Early sixteenth-century Spanish Dominicans developed an alphabet to write the Mayan languages, but also adopted elements of Maya myths to convey Christian theology. And within only a few decades, the last pre-contact generation of Maya leaders began to write their own documents with the mendicants' orthography. Focusing on names for Christian and Maya god(s), intertextual analysis between the Dominican Theologia Indorum (Theology for the Indians) and the K'iche' Popul Wuj (Book of the Council) allows for a tracing of histories of transmission and reception during the period of first encounters.
Garry Sparks is an Assistant Professor of Religious Studies at George Mason University. He is the author of The Americas' First Theologies: Early Sources of Post-Contact Indigenous Religion (Oxford University Press, 2017) and is producing a critical translation of the Theologia Indorum from K'iche' Maya.
Please join the Five College Women's Studies Research Center for a book Salon with Laura M. Furlan, Associate Professor of English, UMass Amherst.
Discussants: Christine DeLucia (Mount Holyoke College) and Laura Doyle (UMass Amherst)
In Indigenous Cities, Laura Furlan demonstrates that stories of the urban experience are essential to an understanding of modern Indigeneity. She situates Native identify among theories of diaspora, cosmopolitanism, and transnationalism by examining urban narratives.
Dinner provided. RSVP: https://fcwsrc-salon-april.eventbrite.com/
Please join us for a lecture by Natalie Avalos of Connecticut College.
Rosalyn LaPier explores how religion influences Indigenous peoples relationship with the natural world in her latest work "Invisible Reality: Storytellers, Storytakers and the Supernatural World of the Blackfeet." Encouraged by an elder to start ‘telling our own stories’ Rosalyn will discuss the complexities and ethics of writing about one’s own community and family. She will reflect on how to center community voices, work with elders, use oral histories and archival sources.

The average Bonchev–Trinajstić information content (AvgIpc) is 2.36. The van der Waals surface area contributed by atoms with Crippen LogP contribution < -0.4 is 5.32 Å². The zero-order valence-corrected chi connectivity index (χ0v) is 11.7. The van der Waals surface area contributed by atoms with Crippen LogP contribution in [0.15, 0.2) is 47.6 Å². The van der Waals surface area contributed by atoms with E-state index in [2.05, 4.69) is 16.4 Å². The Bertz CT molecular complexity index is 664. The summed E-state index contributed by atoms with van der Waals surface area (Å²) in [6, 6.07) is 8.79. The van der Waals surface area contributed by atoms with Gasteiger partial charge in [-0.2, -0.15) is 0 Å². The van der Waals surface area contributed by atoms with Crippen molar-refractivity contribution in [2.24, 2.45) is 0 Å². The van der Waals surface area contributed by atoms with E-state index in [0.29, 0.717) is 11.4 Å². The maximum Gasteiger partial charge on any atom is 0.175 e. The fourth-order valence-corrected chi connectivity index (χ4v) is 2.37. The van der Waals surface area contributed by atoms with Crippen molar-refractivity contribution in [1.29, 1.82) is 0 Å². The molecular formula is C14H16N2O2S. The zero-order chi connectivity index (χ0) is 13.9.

Rosalyn LaPier, PhD, is a member of the Blackfeet Tride of Montana and Metis and Associate Professor of Environmental Studies at the University of Montana.
Resistance Studies Initiative Fall Speaker Series:
Distinguished researchers and activists share critical reflections on resistance issues.
Lisa Brooks is Associate Professor of English and American Studies at Amherst College. Her first book, The Common Pot: The Recovery of Native Space in the Northeast, reframes the historical and literary landscape of the northeast, and received the Media Ecology Association's Dorothy Lee Award for Outstanding Scholarship in the Ecology of Culture in 2011. Although deeply rooted in her Abenaki homeland, Brooks’s work has been widely influential in a global network of scholars. She served on the inaugural Council of the Native American and Indigenous Studies Association (NAISA), and currently serves on the Editorial Boards of SAIL and Ethnohistory. She also works on the Advisory Board of Gedakina, a non-profit organization focused on Indigenous cultural revitalization, traditional ecological knowledge, and community wellness in New England. Her second book, Our Beloved Kin: A New History of King Philip’s War is forthcoming from Yale University Press (January 2018).
Abenaki scholar Lisa Brooks will discuss the history of Indigenous resistance and adaptation to colonialism in New England, from the “First Indian War” (King Philip’s War, 1675-1678) and eighteenth-century Wabanaki dam protests to contemporary struggles to retain and protect sovereignty and sustenance. Native leaders, artists and activists have used a variety of innovative tools toward reclamation and revitalization, including technologies like writing, filmmaking, and unexpected digital forms. She will discuss the ways in which environmental and social justice are often intertwined and lay the groundwork for imagining alternative futures through the renewal of relationships of alliance and reciprocity.
Dr. Danika Medak-Saltzman is Assistant Professor of Ethnic Studies at the University of Colorado Boulder. She was the Katrin H. Lamon Fellow at the School for Advanced Research in Santa Fe, N.M. in 2012-2013. Her teaching and research interests include Indigenous feminisms, postcolonial science fiction, Indigenous futurisms, and visual/material culture.